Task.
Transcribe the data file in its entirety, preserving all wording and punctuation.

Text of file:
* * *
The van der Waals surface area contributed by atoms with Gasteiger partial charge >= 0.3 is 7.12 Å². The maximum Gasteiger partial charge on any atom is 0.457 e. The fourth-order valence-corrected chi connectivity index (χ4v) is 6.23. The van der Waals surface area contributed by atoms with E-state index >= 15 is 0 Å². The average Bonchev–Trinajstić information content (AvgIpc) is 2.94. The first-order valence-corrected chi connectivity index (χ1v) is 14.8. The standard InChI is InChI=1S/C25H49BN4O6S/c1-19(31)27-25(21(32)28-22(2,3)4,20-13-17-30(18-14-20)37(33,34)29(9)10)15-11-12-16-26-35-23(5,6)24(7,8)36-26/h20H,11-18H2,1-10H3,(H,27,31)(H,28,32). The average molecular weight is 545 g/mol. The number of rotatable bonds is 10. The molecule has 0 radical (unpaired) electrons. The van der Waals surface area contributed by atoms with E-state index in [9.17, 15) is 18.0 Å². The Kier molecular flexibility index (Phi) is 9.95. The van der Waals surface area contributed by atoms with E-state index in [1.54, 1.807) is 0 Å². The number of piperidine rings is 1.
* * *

The van der Waals surface area contributed by atoms with Gasteiger partial charge >= 0.3 is 7.12 Å². The maximum Gasteiger partial charge on any atom is 0.457 e. The fourth-order valence-corrected chi connectivity index (χ4v) is 6.23. The van der Waals surface area contributed by atoms with E-state index >= 15 is 0 Å². The average Bonchev–Trinajstić information content (AvgIpc) is 2.94. The first-order valence-corrected chi connectivity index (χ1v) is 14.8. The standard InChI is InChI=1S/C25H49BN4O6S/c1-19(31)27-25(21(32)28-22(2,3)4,20-13-17-30(18-14-20)37(33,34)29(9)10)15-11-12-16-26-35-23(5,6)24(7,8)36-26/h20H,11-18H2,1-10H3,(H,27,31)(H,28,32). The average molecular weight is 545 g/mol. The number of rotatable bonds is 10. The molecule has 0 radical (unpaired) electrons. The van der Waals surface area contributed by atoms with E-state index in [9.17, 15) is 18.0 Å². The Kier molecular flexibility index (Phi) is 9.95. The van der Waals surface area contributed by atoms with E-state index in [1.54, 1.807) is 0 Å². The number of piperidine rings is 1.